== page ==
Originally Published: February 3, 2004 7 a.m.
PRESCOTT – With a little more than 12 hours standing between her and the first Election Day of the 2004 season, Yavapai County Elections Director Sharon Keene-Wright wasn't breaking a sweat.
"I feel comfortable that everything's pretty well in place," Keene-Wright said Monday night, on the eve of Arizona's Presidential Preference Election. "You just have to be on the lookout in case something unusual pops up, and be prepared for how to deal with that."
Polls opened across the state this morning at 6, and at 7 p.m., Arizonans will finish casting their votes for the Democratic candidate they hope to see challenge President Bush come the general election in November.
Among those Democrats registered to vote in today's election are approximately 20,000 Yavapai County residents. They will report to 18 polling places, and choose from among the 18 candidates listed on the ballot.
Keene-Wright and her staff spent the weekend and Monday making sure everything was in place for today's rush of voters.
"We just make sure everybody has everything they need at the polling places," said Keene-Wright of the last-minute preparations. "We went through a troubleshooting session with the workers. … We're even checking into if there's snow (today), how we handle that."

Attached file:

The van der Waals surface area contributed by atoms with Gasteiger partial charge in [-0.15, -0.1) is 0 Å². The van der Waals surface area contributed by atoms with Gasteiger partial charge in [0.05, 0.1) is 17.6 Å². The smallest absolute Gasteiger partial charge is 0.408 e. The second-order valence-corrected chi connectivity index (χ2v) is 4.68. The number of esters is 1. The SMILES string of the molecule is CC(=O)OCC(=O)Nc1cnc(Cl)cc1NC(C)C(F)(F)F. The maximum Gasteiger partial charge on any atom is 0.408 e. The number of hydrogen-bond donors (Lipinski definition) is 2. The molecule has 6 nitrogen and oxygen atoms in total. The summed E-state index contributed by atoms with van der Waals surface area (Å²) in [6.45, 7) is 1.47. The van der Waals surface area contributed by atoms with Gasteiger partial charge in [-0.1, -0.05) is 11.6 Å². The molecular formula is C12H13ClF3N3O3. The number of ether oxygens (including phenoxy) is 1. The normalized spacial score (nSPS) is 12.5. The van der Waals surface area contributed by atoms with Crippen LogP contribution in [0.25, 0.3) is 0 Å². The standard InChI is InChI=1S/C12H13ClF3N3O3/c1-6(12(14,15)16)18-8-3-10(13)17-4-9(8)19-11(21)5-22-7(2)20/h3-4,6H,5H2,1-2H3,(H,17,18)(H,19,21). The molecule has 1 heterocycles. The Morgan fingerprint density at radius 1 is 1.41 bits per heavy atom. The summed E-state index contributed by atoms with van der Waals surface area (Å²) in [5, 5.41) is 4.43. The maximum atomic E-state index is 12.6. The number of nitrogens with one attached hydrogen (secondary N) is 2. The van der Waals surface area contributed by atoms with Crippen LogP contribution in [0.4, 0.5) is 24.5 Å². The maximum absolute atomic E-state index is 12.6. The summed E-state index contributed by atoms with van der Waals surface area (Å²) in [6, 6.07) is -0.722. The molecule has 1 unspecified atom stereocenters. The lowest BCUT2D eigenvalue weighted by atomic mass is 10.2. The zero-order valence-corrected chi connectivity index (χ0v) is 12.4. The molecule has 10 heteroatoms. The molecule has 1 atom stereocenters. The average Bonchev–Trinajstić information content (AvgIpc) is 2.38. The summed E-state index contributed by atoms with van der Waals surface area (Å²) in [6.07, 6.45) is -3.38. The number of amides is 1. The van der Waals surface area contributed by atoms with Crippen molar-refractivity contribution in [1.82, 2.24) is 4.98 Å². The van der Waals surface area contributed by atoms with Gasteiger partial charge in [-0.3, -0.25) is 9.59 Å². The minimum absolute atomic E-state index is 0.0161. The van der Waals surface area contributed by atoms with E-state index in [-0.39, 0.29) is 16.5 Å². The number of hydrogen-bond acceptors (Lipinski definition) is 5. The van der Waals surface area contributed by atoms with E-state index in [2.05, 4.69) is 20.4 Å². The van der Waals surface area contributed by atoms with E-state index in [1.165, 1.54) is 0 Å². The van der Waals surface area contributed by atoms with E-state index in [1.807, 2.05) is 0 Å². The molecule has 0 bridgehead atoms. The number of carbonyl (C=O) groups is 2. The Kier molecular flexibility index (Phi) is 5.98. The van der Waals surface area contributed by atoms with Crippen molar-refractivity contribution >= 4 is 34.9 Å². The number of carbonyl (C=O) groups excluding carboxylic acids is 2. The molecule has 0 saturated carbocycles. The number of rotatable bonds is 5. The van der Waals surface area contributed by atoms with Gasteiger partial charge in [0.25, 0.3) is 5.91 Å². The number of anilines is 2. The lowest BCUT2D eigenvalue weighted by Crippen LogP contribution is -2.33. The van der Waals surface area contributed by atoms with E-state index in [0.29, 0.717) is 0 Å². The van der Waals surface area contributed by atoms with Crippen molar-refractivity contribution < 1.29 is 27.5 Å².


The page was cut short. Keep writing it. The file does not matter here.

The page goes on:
While voters should keep the volunteers hopping today, the turnout will be substantially less than when Republicans, Independents and all other registered Arizona voters join the fun and flood more than 80 countywide polling places come Election Day in November.
Also limiting today's onslaught will be a number of early ballots received either by mail or at the county administration buildings in Prescott and Cottonwood.
The Elections Department mailed ballots to voters in 26 of Yavapai County's rural precincts.
"So far, everything seems to be falling into place," Keene-Wright said. "We're in the process of processing the earlys and the ones that came in by mail."
Chances are a number of those ballots list Massachusetts Sen. John Kerry as the choice. Various polls listed Kerry as a double-digit favorite in Arizona heading Election Day, with Howard Dean and Wesley Clark battling for second.
Kerry spent Monday in Arizona, attending gatherings in Tucson and Phoenix. He also participated in a brief conference call with the Arizona media, and spoke about his desire to sweep all seven states participating in today's primaries or caucuses.
Polls show that, in addition to Arizona, Kerry is favored to win in Delaware, Missouri, New Mexico and North Dakota.
Clark is considered his heaviest competition in Oklahoma, while North Carolina Sen. John Edwards should provide a battle in South Carolina.
"I don't think you can cherry-pick a state and pretend that you have a national campaign," said Kerry in a direct swipe at Edwards.
"I ran in Iowa and I won. I ran in New Hampshire and I won. I'm running in seven states (today)."
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